What do the students concentrate on while sitting in the classroom? What do we really learn in the school? Experts say that in many cases, a “hidden curriculum” is more important during our school years than the facts and explanations we seem to learn… The Scollons in their book entitled Nexus Analysis: Discourse and the emerging internet claim that the traditional classroom is like a panopticon: the students are mainly passive viewer-listeners who are not expected to share their ideas or be creative. Instead, they are expected to learn and reproduce what they have heard or read while preparing for the classes. When they “discuss”, they seem to speak about the topic of the course but many times, implicitly, the emphasis is on their personal status in the school… As the authors write about a university seminar:
”The discourse is oriented on the surface toward understanding these texts but, more crucially, since this understanding is evaluated by the teacher, we can say the discourse is oriented toward a mutual agreement between the teacher and the student about what grade should be given to the student at the end of the course” (page 44)
That is, the students can choose between a couple of roles the teachers offer: “good students”, “average students”, “bad” or “rebellious students”. If I think of my personal school experiences or my research visits in dozens of schools in Hungary, I can say that this is the mainstream. However, there are teachers who don’t really like to give only this limited opportunity to the students. One of them, as I read in an interview, asks his students to decide upon what to learn, how to learn and how to evaluate their performance in the English class. They can collect scores for their work and make their own portolio. The traditional grades are not as important and the evaluation criteria are set by the students themselves. A journalist asked this teacher (my own translation):
hvg.hu: What did the students say when you came out with this system of evaluation?
Teacher: There was great doubt and resistance from the students’ part. They realized that autonomous decisions are always more complicated than [situations where] others tell from the top what to do. The operation of a democratic system is more laborious than that of an authoritarian system. They can’t pass responsibility on to me, the teacher. It’s not the case that “the teacher was a jerk and that’s why I couldn’t do this”: they must face the case that “it was me who didn’t do this”.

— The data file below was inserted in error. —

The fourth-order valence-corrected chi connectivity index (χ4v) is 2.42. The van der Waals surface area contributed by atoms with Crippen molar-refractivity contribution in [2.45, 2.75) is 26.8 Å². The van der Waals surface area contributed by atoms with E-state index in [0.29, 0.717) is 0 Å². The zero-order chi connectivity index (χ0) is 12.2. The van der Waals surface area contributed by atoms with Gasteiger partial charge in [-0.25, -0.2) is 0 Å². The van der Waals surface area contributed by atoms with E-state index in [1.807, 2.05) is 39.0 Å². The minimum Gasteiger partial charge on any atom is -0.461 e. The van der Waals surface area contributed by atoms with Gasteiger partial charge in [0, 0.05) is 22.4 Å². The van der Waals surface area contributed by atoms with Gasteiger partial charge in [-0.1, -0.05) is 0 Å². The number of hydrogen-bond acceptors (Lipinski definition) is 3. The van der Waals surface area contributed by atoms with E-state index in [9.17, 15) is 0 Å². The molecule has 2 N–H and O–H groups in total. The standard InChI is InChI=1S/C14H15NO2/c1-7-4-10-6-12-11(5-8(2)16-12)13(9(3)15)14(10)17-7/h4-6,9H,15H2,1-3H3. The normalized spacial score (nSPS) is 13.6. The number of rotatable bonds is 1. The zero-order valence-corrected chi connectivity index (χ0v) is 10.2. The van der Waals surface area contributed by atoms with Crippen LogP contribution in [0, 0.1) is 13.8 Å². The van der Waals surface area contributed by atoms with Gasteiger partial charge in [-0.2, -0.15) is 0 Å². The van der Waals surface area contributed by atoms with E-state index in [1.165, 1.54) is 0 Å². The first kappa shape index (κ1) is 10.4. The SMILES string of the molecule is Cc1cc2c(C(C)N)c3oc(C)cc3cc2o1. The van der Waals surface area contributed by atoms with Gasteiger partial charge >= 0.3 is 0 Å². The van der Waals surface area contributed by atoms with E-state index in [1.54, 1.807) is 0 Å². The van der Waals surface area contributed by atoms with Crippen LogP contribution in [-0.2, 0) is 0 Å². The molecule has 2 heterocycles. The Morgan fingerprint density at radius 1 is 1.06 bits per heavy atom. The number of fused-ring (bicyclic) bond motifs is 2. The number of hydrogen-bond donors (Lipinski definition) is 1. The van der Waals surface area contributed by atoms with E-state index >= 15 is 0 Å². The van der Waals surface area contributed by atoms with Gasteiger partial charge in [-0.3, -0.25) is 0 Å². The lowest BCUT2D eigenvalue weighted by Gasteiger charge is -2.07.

Based on these quotes (among others), I presented some of my findings at a Bratislava conference, comparing what I found interesting as an observer while following the lessons and what the teachers highlighted in interivews, reflecting upon their practices. Generally I have data from and about the teacher-centred “panopticon” classroom. Hopefully, next year I can visit schools where the latter approach is preferred, and then I will able to say more about how democratic and student-centred education works in practice.
|Bratislava from the tower of the old City Hall|
After closing the conference, the organizers offered a guided tour in Bratislava, led by Lucia Satinská who is an expert of the linguistic landscape of this city. I really enjoyed it, not just because I like this city in general but because this trip gave us insights into the multicultural past of Bratislava / Pozsony / Pressburg. As the three names of this city show, Slovak, Hungarian and German were simultaneously used for a long time, and, from 1536 to 1848, Bratislava / Pozsony was the Hungarian capital. Lucia showed us bi- and trilingual texts, for example on the façade of a pharmacy. She also emphasized that Jews played an important role in the cultural life of Bratislava. Sadly, the old Jewish quarter has been demolished in the 1960s because of the “modernization” of the city.
|'Pharmacy to the Salvator' in Hungarian, Slovak and German|
|A memorial table for the great Hungarian composer Béla Bartók – only in Slovak|
|'Young Hearts' Dance Theatre: the name appears only in Hungarian, other info in Hungarian, Slovak and English|
21 May 2014. Hungarian educational policies from two perspectives: A comparison of researcher’s observations and the participants’ narratives. Language in Political, Ideological and Intercultural Relations Conference, Bratislava, Slovakia.